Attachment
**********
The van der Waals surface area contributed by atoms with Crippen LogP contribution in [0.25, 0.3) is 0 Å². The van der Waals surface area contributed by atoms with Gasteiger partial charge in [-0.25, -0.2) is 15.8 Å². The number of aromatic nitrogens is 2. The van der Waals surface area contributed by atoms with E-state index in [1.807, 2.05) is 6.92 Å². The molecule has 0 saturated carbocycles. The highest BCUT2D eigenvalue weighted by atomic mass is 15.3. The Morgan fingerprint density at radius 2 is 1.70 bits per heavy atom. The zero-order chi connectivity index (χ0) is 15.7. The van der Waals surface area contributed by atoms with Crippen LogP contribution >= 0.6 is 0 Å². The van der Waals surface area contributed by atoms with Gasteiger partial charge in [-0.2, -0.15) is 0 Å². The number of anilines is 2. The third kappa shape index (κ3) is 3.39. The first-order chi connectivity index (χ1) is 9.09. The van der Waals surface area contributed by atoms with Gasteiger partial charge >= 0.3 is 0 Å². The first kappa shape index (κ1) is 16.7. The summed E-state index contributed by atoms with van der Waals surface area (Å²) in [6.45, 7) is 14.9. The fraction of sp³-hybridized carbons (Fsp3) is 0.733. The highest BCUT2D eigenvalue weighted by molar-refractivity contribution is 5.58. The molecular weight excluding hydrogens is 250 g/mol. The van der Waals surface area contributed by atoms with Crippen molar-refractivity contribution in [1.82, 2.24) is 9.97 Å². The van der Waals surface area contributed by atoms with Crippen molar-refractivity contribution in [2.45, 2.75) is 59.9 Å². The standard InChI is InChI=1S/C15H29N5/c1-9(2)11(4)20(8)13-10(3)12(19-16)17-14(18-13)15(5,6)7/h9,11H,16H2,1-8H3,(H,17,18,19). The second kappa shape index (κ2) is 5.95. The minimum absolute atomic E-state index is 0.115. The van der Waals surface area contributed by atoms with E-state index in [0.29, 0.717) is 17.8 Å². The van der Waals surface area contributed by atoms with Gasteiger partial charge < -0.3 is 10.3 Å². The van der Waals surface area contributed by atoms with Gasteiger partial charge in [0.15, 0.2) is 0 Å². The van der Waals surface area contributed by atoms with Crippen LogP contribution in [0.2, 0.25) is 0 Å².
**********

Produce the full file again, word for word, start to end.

The van der Waals surface area contributed by atoms with Crippen LogP contribution in [0.25, 0.3) is 0 Å². The van der Waals surface area contributed by atoms with Gasteiger partial charge in [-0.25, -0.2) is 15.8 Å². The number of aromatic nitrogens is 2. The van der Waals surface area contributed by atoms with E-state index in [1.807, 2.05) is 6.92 Å². The molecule has 0 saturated carbocycles. The highest BCUT2D eigenvalue weighted by atomic mass is 15.3. The Morgan fingerprint density at radius 2 is 1.70 bits per heavy atom. The zero-order chi connectivity index (χ0) is 15.7. The van der Waals surface area contributed by atoms with Crippen LogP contribution >= 0.6 is 0 Å². The van der Waals surface area contributed by atoms with Gasteiger partial charge in [-0.2, -0.15) is 0 Å². The number of anilines is 2. The third kappa shape index (κ3) is 3.39. The first-order chi connectivity index (χ1) is 9.09. The van der Waals surface area contributed by atoms with Gasteiger partial charge >= 0.3 is 0 Å². The first kappa shape index (κ1) is 16.7. The summed E-state index contributed by atoms with van der Waals surface area (Å²) in [6.45, 7) is 14.9. The fraction of sp³-hybridized carbons (Fsp3) is 0.733. The highest BCUT2D eigenvalue weighted by molar-refractivity contribution is 5.58. The molecular weight excluding hydrogens is 250 g/mol. The van der Waals surface area contributed by atoms with Crippen molar-refractivity contribution in [1.82, 2.24) is 9.97 Å². The van der Waals surface area contributed by atoms with Crippen molar-refractivity contribution in [2.45, 2.75) is 59.9 Å². The standard InChI is InChI=1S/C15H29N5/c1-9(2)11(4)20(8)13-10(3)12(19-16)17-14(18-13)15(5,6)7/h9,11H,16H2,1-8H3,(H,17,18,19). The second kappa shape index (κ2) is 5.95. The minimum absolute atomic E-state index is 0.115. The van der Waals surface area contributed by atoms with E-state index in [0.29, 0.717) is 17.8 Å². The van der Waals surface area contributed by atoms with Gasteiger partial charge < -0.3 is 10.3 Å². The van der Waals surface area contributed by atoms with Gasteiger partial charge in [0.15, 0.2) is 0 Å². The van der Waals surface area contributed by atoms with Crippen LogP contribution in [0.2, 0.25) is 0 Å².